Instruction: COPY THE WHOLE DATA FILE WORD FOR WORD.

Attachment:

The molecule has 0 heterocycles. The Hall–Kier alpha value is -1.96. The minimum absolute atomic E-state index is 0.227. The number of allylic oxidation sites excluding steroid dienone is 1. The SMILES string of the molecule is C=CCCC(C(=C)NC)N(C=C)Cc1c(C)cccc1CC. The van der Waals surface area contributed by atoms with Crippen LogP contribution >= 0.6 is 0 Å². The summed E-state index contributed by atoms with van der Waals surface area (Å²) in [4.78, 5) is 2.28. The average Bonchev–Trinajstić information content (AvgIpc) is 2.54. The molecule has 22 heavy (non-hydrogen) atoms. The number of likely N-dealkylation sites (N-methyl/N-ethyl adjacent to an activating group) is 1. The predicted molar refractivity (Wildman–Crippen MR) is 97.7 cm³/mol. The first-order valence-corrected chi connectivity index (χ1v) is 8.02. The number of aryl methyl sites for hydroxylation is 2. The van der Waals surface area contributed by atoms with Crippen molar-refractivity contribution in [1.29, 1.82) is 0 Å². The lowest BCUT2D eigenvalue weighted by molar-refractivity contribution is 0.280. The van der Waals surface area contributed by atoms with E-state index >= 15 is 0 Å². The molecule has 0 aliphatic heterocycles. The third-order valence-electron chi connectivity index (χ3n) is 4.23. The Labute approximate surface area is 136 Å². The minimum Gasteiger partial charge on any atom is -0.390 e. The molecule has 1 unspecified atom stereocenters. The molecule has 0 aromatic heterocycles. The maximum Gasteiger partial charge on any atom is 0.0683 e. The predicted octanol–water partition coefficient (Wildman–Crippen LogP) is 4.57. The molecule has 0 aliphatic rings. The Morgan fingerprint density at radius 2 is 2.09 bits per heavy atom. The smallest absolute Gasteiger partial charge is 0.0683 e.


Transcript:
The molecule has 0 heterocycles. The Hall–Kier alpha value is -1.96. The minimum absolute atomic E-state index is 0.227. The number of allylic oxidation sites excluding steroid dienone is 1. The SMILES string of the molecule is C=CCCC(C(=C)NC)N(C=C)Cc1c(C)cccc1CC. The van der Waals surface area contributed by atoms with Crippen LogP contribution >= 0.6 is 0 Å². The summed E-state index contributed by atoms with van der Waals surface area (Å²) in [4.78, 5) is 2.28. The average Bonchev–Trinajstić information content (AvgIpc) is 2.54. The molecule has 22 heavy (non-hydrogen) atoms. The number of likely N-dealkylation sites (N-methyl/N-ethyl adjacent to an activating group) is 1. The predicted molar refractivity (Wildman–Crippen MR) is 97.7 cm³/mol. The first-order valence-corrected chi connectivity index (χ1v) is 8.02. The number of aryl methyl sites for hydroxylation is 2. The van der Waals surface area contributed by atoms with Crippen molar-refractivity contribution in [1.29, 1.82) is 0 Å². The lowest BCUT2D eigenvalue weighted by molar-refractivity contribution is 0.280. The van der Waals surface area contributed by atoms with E-state index >= 15 is 0 Å². The molecule has 0 aliphatic heterocycles. The third-order valence-electron chi connectivity index (χ3n) is 4.23. The Labute approximate surface area is 136 Å². The minimum Gasteiger partial charge on any atom is -0.390 e. The molecule has 1 unspecified atom stereocenters. The molecule has 0 aromatic heterocycles. The maximum Gasteiger partial charge on any atom is 0.0683 e. The predicted octanol–water partition coefficient (Wildman–Crippen LogP) is 4.57. The molecule has 0 aliphatic rings. The Morgan fingerprint density at radius 2 is 2.09 bits per heavy atom. The smallest absolute Gasteiger partial charge is 0.0683 e.